Bion was a psychologist who was doing group therapy with groups of neurotics. (Drawing parallels between that and the Internet is left as an exercise for the reader.) The thing that Bion discovered was that the neurotics in his care were, as a group, conspiring to defeat therapy.
Groups have their own logic, and Bion identified three ways that groups can keep themselves from getting anything done: sex talk, hating external enemies, and veneration-- I think that last is equivalent to focusing on internal enemies. Online groups have a fourth failure mode: the raw entropy of spam, flaming, and vandalism. (That last is my deduction-- I don't think Shirky makes it explicit.)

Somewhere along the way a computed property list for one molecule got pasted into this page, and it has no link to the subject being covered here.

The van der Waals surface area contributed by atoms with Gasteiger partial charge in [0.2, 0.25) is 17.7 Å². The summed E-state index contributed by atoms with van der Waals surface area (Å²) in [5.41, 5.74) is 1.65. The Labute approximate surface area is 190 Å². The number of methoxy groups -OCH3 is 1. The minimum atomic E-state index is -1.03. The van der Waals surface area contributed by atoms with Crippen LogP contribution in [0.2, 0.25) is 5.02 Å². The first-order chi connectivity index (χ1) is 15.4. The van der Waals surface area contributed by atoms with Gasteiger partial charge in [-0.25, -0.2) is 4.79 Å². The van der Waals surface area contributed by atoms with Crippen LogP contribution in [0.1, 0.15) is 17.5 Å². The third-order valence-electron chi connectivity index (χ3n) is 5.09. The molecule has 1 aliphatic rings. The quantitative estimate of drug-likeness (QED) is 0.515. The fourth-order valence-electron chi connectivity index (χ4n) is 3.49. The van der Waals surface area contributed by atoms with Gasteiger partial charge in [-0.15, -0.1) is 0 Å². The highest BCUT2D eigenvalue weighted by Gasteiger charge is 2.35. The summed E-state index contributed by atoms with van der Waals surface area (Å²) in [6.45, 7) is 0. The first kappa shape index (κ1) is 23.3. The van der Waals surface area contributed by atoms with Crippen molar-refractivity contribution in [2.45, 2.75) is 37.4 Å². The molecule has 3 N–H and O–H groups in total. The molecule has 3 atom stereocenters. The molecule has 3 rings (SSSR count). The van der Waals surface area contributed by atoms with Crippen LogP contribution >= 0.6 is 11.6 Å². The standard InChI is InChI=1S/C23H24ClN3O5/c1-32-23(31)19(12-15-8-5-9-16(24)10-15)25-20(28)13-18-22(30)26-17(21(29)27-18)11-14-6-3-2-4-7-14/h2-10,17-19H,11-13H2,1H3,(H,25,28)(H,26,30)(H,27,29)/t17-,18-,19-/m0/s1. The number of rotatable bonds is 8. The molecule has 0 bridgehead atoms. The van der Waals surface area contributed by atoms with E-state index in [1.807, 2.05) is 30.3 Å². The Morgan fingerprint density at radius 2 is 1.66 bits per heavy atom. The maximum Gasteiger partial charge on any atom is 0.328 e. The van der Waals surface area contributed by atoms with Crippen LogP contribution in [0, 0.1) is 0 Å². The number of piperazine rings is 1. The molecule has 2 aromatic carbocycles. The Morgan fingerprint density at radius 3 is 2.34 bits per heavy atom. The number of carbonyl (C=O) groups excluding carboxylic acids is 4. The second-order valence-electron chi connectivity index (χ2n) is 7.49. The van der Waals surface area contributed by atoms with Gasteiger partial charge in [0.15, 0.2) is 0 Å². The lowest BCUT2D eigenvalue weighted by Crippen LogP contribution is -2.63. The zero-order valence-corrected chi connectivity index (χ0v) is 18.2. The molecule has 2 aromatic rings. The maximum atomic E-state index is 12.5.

If a group (especially a large group) is to do anything other than the easy defaults, it has to have members who are committed to making it so, and while the software affects whether a core group can take charge, the software can't make good groups happen.
The essay doesn't address what happens if the core group goes bad, but this is hardly Shirky's only essay about social software.
Link thanks to patrissimo.